Hiser on Fifield and Kristin Thiel and eds., 'Fire & Water: Stories from the Anthropocene'

Mary Fifield, Kristin Thiel, eds.
Krista Hiser

Mary Fifield, Kristin Thiel, eds. Fire & Water: Stories from the Anthropocene. New York: Black Lawrence Press, 2021. 250 pp. $25.95 (paper), ISBN 978-1-62557-028-4.

Reviewed by Krista Hiser (Kapiʻolani Community College) Published on H-Environment (January, 2022) Commissioned by Daniella McCahey (Texas Tech University)

Printable Version: https://www.h-net.org/reviews/showpdf.php?id=57095

As Naomi Klein said back in 2015, “climate change, changes everything.”[1] As the impacts of climate disruption, climate crisis, or climate dissolution (depending on what kind of sources one is reading) manifest as wildfire, extinction, migration, severe storms, heat waves, hard rain, and drought, so too does our human psychology develop new coping strategies: after denial lies anxiety, grief, solastalgia, and love. This is the “everything” encompassed in the seventeen stories collected in Fire & Water: Stories from the Anthropocene, edited by Mary Fifield and Kristin Thiel.

The anthology answers another famous challenge, a call to arts as it were, by writer Amitav Ghosh (The Great Derangement [2016]), who is mentioned in Nicole Walker’s introduction to Fire & Water. “Ghosh challenges fiction writers who invoke our current times to engage with climate change, not only because climate change is happening before our very eyes, in our current time, but also because mimetic fiction encourages writers to imagine how environmental catastrophe affects existing communities” (p. 1). In the preface, the editors note that the book began with a conversation in a Portland, Oregon, bar. As writers, how do we meet these times?

First there was cli-fi, a moniker for climate-themed fiction (and of course, there have been plenty of post-apocalyptic and science fiction anthologies to explore new, lost, and transformed worlds). An emergent subgenre in speculative fiction dubbed “hopepunk” provides an experimental ground for paradigm shifting through imagination. Fire & Water, however, is a different collection. This is a new type of literary fiction that is not “about” climate change (though it is) but rather about how different beings behave in a new reality that arrives slowly, and then all at once.

Fire & Water recalibrates the standards for literary fiction by invoking new realities, both external and internal. The contributors use description, myth, psychology, and a touch of magical realism to depict the current moment, as time and the world we know, slips through our fingers. While set in recognizable times and places, the stories are blurry in the details. No solutions are found here, no vision formed. In fact, the reader is left more uncertain about what happened, or what is happening, and these short stories (some are five pages, some are thirty) invite conversation and rereading.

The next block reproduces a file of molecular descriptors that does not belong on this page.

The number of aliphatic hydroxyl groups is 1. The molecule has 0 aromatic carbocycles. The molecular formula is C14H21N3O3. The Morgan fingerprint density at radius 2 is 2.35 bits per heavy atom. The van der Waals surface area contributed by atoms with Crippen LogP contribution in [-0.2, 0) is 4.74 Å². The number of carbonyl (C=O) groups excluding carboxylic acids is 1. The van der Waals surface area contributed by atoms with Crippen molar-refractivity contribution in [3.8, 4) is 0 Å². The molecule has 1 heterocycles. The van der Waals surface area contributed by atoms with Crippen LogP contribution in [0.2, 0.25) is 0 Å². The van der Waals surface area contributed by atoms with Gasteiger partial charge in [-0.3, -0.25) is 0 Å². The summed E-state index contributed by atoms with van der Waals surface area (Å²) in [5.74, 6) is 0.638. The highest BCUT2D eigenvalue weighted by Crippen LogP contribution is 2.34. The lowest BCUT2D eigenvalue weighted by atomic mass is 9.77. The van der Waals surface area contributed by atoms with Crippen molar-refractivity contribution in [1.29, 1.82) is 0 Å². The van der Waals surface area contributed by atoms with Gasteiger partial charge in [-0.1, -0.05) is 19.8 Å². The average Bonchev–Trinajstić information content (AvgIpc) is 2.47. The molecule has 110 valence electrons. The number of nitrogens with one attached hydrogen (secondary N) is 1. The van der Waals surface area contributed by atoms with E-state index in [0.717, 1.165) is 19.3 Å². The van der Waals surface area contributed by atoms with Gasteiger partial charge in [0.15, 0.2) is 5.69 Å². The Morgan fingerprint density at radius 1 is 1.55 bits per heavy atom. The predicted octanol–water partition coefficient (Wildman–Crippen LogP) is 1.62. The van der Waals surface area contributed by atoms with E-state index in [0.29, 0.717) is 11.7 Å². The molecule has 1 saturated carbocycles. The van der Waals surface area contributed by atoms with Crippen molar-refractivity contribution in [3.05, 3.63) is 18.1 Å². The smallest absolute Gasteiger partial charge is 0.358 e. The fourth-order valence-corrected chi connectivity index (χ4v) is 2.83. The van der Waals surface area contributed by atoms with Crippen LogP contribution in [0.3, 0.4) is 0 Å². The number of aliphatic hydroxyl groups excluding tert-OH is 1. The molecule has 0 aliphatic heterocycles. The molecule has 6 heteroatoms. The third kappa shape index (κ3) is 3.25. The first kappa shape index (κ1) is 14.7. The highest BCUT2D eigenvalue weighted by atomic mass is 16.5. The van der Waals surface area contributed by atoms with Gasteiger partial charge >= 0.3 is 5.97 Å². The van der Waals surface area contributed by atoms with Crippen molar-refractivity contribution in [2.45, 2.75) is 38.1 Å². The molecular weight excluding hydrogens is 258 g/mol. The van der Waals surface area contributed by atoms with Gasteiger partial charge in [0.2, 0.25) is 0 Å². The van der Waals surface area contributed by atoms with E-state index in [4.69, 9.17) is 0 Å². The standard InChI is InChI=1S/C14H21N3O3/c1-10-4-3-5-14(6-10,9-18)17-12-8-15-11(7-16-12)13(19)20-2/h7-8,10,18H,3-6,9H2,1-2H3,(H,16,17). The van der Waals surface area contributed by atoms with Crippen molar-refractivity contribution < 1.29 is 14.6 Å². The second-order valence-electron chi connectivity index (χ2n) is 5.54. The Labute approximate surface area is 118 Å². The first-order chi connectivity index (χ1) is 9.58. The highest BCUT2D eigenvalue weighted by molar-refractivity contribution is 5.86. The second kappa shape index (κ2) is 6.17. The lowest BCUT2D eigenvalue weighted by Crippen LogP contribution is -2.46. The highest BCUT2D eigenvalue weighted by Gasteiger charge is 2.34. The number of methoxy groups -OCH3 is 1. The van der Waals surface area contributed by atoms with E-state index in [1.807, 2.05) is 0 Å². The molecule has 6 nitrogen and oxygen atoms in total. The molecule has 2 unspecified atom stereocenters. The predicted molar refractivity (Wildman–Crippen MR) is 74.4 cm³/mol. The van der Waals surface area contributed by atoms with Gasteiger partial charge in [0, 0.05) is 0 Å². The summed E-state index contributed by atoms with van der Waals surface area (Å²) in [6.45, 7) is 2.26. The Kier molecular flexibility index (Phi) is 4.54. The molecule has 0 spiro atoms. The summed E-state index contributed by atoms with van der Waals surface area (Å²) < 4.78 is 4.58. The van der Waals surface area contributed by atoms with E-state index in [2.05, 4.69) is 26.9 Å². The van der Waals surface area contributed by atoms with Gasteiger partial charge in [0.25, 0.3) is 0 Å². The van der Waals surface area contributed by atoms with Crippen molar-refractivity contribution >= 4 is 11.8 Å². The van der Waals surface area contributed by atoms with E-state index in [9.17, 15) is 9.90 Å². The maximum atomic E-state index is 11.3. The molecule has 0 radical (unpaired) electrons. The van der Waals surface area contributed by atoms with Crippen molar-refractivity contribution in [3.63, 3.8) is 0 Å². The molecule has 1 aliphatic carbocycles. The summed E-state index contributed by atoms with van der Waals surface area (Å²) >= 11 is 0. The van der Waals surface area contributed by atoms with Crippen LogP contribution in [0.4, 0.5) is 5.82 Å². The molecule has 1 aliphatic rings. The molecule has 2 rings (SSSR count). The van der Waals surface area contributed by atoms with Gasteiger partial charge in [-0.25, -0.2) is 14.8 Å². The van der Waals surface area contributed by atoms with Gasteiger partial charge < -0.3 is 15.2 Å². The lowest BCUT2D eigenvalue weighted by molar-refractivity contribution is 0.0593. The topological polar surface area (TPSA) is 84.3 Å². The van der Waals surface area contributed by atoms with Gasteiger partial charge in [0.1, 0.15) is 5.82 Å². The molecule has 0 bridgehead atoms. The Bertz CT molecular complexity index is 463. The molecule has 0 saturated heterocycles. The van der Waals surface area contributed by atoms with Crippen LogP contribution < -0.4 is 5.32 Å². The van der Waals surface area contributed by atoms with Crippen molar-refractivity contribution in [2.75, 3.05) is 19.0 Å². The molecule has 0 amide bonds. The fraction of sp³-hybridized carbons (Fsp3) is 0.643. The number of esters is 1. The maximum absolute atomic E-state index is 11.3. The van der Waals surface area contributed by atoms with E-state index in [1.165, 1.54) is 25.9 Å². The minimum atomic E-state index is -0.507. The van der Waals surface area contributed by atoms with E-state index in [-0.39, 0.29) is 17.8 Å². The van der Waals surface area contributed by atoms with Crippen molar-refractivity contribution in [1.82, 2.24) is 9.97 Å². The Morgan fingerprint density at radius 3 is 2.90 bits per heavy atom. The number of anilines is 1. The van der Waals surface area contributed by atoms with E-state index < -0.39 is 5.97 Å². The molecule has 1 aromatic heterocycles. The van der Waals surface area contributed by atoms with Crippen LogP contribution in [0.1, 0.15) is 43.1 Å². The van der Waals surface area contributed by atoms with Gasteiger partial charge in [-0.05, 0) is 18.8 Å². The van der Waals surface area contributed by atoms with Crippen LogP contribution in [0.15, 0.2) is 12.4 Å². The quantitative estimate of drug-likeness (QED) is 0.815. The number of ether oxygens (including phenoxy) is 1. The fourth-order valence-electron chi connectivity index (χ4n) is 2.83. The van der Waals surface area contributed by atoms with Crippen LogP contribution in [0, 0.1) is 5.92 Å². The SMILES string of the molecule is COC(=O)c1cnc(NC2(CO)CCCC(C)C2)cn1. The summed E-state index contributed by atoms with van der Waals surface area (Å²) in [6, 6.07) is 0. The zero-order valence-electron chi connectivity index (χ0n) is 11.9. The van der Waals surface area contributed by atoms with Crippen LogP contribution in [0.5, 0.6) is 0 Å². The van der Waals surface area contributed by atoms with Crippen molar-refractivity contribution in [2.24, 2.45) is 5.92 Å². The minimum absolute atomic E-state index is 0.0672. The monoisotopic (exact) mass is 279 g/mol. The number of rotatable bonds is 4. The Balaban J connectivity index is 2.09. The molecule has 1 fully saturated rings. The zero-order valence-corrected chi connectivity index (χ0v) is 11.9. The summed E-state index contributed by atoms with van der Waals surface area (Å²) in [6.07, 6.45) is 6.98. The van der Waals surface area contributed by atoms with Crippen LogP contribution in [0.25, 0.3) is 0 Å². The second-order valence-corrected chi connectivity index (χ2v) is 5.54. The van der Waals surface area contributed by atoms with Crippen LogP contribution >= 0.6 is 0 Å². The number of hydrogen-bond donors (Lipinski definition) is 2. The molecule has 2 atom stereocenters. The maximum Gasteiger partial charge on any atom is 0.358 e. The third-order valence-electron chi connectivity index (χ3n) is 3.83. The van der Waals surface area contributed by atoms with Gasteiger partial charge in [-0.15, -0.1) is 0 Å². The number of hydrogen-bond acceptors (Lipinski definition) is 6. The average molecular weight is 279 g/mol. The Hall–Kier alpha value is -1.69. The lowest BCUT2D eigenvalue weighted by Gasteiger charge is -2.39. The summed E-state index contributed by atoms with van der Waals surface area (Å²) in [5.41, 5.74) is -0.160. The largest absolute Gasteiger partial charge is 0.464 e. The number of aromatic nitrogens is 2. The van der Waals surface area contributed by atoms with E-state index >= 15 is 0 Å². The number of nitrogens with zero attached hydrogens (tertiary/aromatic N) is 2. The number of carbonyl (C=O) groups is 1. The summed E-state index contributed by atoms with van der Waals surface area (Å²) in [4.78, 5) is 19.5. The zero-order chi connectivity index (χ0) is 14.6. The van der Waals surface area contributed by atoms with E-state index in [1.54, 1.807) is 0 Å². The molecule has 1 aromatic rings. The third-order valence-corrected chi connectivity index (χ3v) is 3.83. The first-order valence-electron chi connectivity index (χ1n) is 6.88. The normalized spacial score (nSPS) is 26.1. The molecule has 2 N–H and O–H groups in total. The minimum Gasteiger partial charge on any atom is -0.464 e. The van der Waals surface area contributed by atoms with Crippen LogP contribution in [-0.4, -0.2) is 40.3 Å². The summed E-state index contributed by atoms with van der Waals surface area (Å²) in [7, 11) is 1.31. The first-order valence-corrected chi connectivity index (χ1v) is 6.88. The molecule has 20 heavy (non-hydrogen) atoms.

Every story is well crafted, and fine sentences abound. This, for example, is the last sentence of the last story, “Nature Morte,” by Etan Nechin. The sentence reverberates in the reader’s mind like climate change itself, which is always present, yet never arriving. In a story where the protagonist merges their identity with a dried-up pond, Nechin writes: “I fell slowly, in profound silence, in between everywhere I was before, descending like a drop of water that will never reach the ground, suspended by the absence of air” (p. 267).

At the beginning of the book, the introduction by Walker provides a comprehensive overview of the stories and insightful commentary on how they are or are not related. The stories themselves encompass a variety of settings (Europe, South Africa, Australia, the Caribbean, and several regions of the United States, including Alaska, California, and Wisconsin) and of characters (young and old couples, parents, a gay man, an indigenous woman, a seal, a blue bear). There are seventeen plots, each with its own climate-related twist: Germany freezes, wildfires take the suburban home of a thirteen-year marriage, dwindling rainfall is meticulously recorded, a teenager attends a summer camp for climate anxiety, civilians are conscripted into disaster management, and the scion of a tainted gazillionaire inherits a space-ark full of collected animals with nowhere to go.

Read separately, each story is a contemplation. Taken together, Fire & Water articulates the fractal nature of a crisis that is both invisible and ubiquitous, prompting the reader to take action by paying attention. This anthology raises the bar for climate-themed literary fiction and would be an excellent book club selection as well as a thoughtful complement to any academic inquiry into our planetary predicament.


[1]. Naomi Klein, This Changes Everything: Capitalism vs. the Climate (New York: Simon & Schuster, 2015), 28.

Citation: Krista Hiser. Review of Fifield, Mary; Kristin Thiel; eds., Fire & Water: Stories from the Anthropocene. H-Environment, H-Net Reviews. January, 2022. URL: https://www.h-net.org/reviews/showrev.php?id=57095

This work is licensed under a Creative Commons Attribution-Noncommercial-No Derivative Works 3.0 United States License.